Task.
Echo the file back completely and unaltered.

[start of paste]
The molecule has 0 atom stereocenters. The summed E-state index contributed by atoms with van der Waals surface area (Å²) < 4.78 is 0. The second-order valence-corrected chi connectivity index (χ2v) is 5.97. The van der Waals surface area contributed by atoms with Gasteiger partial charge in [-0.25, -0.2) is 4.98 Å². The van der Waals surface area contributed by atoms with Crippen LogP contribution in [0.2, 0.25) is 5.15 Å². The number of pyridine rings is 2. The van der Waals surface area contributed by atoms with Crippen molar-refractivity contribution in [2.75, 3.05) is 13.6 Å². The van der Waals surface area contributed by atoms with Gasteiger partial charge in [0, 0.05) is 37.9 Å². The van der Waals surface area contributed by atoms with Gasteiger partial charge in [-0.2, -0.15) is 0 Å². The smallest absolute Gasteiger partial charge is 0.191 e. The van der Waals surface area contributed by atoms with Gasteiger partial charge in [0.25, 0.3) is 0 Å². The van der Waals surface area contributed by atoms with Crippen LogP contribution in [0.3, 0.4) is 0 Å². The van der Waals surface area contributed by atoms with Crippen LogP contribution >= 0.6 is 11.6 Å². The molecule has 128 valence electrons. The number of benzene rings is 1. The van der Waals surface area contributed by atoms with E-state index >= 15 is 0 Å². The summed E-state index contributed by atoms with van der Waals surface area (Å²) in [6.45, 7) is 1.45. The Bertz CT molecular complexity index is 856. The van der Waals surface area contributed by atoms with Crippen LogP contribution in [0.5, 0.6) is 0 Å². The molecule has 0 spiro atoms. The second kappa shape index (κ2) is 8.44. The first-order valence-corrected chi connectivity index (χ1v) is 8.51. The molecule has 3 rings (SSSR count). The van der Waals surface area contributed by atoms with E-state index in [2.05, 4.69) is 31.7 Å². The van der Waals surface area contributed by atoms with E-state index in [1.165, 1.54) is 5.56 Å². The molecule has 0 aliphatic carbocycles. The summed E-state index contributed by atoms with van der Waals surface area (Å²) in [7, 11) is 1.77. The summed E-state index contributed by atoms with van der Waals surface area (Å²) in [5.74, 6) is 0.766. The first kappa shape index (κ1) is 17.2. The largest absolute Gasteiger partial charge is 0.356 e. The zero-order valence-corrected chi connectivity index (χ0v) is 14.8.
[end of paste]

The molecule has 0 atom stereocenters. The summed E-state index contributed by atoms with van der Waals surface area (Å²) < 4.78 is 0. The second-order valence-corrected chi connectivity index (χ2v) is 5.97. The van der Waals surface area contributed by atoms with Gasteiger partial charge in [-0.25, -0.2) is 4.98 Å². The van der Waals surface area contributed by atoms with Crippen LogP contribution in [0.2, 0.25) is 5.15 Å². The number of pyridine rings is 2. The van der Waals surface area contributed by atoms with Crippen molar-refractivity contribution in [2.75, 3.05) is 13.6 Å². The van der Waals surface area contributed by atoms with Gasteiger partial charge in [0, 0.05) is 37.9 Å². The van der Waals surface area contributed by atoms with Gasteiger partial charge in [-0.2, -0.15) is 0 Å². The smallest absolute Gasteiger partial charge is 0.191 e. The van der Waals surface area contributed by atoms with Gasteiger partial charge in [0.25, 0.3) is 0 Å². The van der Waals surface area contributed by atoms with Crippen LogP contribution in [0.3, 0.4) is 0 Å². The van der Waals surface area contributed by atoms with Crippen LogP contribution >= 0.6 is 11.6 Å². The molecule has 128 valence electrons. The number of benzene rings is 1. The van der Waals surface area contributed by atoms with E-state index >= 15 is 0 Å². The summed E-state index contributed by atoms with van der Waals surface area (Å²) in [6.45, 7) is 1.45. The Bertz CT molecular complexity index is 856. The van der Waals surface area contributed by atoms with Crippen LogP contribution in [0.5, 0.6) is 0 Å². The molecule has 0 spiro atoms. The second kappa shape index (κ2) is 8.44. The first-order valence-corrected chi connectivity index (χ1v) is 8.51. The molecule has 3 rings (SSSR count). The van der Waals surface area contributed by atoms with E-state index in [2.05, 4.69) is 31.7 Å². The van der Waals surface area contributed by atoms with E-state index in [1.165, 1.54) is 5.56 Å². The molecule has 0 aliphatic carbocycles. The summed E-state index contributed by atoms with van der Waals surface area (Å²) in [7, 11) is 1.77. The summed E-state index contributed by atoms with van der Waals surface area (Å²) in [5.74, 6) is 0.766. The first kappa shape index (κ1) is 17.2. The largest absolute Gasteiger partial charge is 0.356 e. The zero-order valence-corrected chi connectivity index (χ0v) is 14.8.